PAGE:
Tuesday, 2 December 2014

Keeping Up With The Joneses - No Thanks!

I had a conversation with a friend yesterday afternoon on my way home from work. She was in a financial challenge group I had on Facebook and had a few questions she wanted to ask about budgeting. As we got to talking a bit more, we got on the topic of "keeping up with the Joneses", and at what point do we just try to be happy with enough.

I remember when we were going to buy our first house in a little town north of Winnipeg. We had sold my husband's condo and we're looking to build our first home together. My husband had a lot of equity poured into his condo - it was basically paid for and he made a lot of money when we sold it. The realtor could not fathom why we didn't want to buy a $300,000 home! The bank would easily lend us the money to build a mansion if we wanted to so why would we "settle" for a $130,000 home? She looked at us like we had monkey's flying out of our ears. Seriously.

It was simple. We were two people with no kids. Although we knew we wanted kids eventually, this new little bi-level would still accommodate our family even if it wasn't huge with an extra bedroom, outdoor kitchen and butler's quarters. (ha....) We were pretty firm that we did not want to be house poor. The two of us had pretty decent jobs at the time and we knew that this home would be a good fit for us. We didn't need more rooms than people. It's not just the financial aspect of it but from an environmental stand point, I really do care about my carbon footprint and I don't need to use more resources to have a fancy house I can brag about to my friends. Arrogance.... That's another topic for another day.

Eventually we did move to a "bigger" house. We went from 900 square feet to 1500 square feet but this house was a two-storey so the space on each level is only about 700 square feet. The reason for the move was more about being closer to family and moving back to the area where I grew up. I love my "little birdhouse" - that's what the people in the big expensive houses in our town call ours. I'm sure most of them look at us and think, "one day they'll move up in the world, those poor people." Truth of the matter is that because our mortgage wasn't outrageous, and we didn't have a ton of bills, I was able to stay home part-time with both my kids, and I still work part-time to this day. Our house isn't massive but it's just the right size for the four of us, our two cats and our one dog. And by working part-time, I've been able to find the right balance to take the stress off our family by taking care of most of the household duties during my days off, leaving more down time on the weekends for us to just BE.

Our birdhouse

The other reason I like my modest house is that we don't have a lot of room for "stuff". I hate clutter, I hate extra things hanging around that I don't use so, for me, a house with a finite amount of storage is good for my soul. I have a real problem with people's obsessions with new, shiny, expensive things. Or the "if it's broken, throw it out and buy a new one" mentality. I am a big fan of buying used for two obvious reasons: 1. It's economical 2. It cuts down on my carbon footprint. Why would I buy a brand new shirt for $40 when I can buy my kids brand name, secondhand clothes for $2 at our local thrift store? Do they care? Not yet but I'm sure they will be a bit more resistant to it as they get older. I'd like to think I'm grooming them from a young age to be mindful of the legacy they leave behind for their kids and grandkids. We'll see if that pans out! By teaching them about being responsible with money and learning budgeting skills, I feel like we are setting them up for to be successful adults. Again, I hope this pans out.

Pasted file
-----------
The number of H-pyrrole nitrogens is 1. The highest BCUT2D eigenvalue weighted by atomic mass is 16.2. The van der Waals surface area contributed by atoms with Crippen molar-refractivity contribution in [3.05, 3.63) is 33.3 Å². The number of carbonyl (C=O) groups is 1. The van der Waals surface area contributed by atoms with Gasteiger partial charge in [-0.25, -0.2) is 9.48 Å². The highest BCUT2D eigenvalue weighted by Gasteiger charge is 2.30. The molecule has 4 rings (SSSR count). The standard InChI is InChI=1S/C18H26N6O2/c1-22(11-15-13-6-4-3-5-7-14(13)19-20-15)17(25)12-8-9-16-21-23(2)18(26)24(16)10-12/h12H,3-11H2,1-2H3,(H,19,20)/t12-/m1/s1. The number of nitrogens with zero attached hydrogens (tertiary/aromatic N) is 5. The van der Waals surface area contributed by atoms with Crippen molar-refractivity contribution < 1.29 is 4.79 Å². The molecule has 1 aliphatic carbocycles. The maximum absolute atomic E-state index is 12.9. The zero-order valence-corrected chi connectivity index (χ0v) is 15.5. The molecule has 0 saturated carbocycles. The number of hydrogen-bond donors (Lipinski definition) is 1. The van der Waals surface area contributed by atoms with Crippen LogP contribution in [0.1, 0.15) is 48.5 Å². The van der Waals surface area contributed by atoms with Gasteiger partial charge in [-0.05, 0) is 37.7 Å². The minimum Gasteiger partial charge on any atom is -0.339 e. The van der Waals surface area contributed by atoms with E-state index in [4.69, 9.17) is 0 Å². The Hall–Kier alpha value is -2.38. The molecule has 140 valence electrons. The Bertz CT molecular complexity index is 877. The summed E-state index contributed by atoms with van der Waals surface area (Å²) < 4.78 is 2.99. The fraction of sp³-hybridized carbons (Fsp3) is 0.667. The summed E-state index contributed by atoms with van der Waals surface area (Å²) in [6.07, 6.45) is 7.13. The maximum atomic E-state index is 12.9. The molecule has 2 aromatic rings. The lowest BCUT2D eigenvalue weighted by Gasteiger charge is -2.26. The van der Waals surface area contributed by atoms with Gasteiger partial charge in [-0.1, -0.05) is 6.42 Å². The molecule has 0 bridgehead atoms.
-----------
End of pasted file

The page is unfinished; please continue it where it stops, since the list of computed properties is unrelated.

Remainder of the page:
I also buy secondhand furniture, yes, I even bought a secondhand couch. Read this post to see how I decorated our newly-finished basement with mostly gently used items I bought off Kijiji, thrift stores and garage sales. I'm pretty proud of it actually :)

When I look at some of the big houses in our town with their $450,000 price tags, I think - how many CEOs live here? The truth is, most of these people aren't CEOs. I know this because I know some of these families. They have similar incomes to ours yet I keep seeing shiny boats, new cars and expensive toys in their driveways. I really don't get what I'm missing here. How can people afford all this stuff? I guess for some people, that's what makes them happy. No matter the cost.

I'm kind of excited to think I'm going to have my mortgage paid off soon and that I'll have no debt, living in my little birdhouse. I'm also excited to think about the comfortable retirement I'll have, and the great education my kids will get for free because I didn't sink every penny I had into paying for a house that was unnecessarily large for our family. My goal is to stay in this house until my kids decide to move out. At that point maybe we'll downsize, or maybe we'll stay where we are and wait for our grandkids to fill our house with love and laughter. It's not a mansion to most, but what's within the walls of this home is what is more important than the walls that surround it.

What are your thoughts? Big fancy house or a modest, cozy home?

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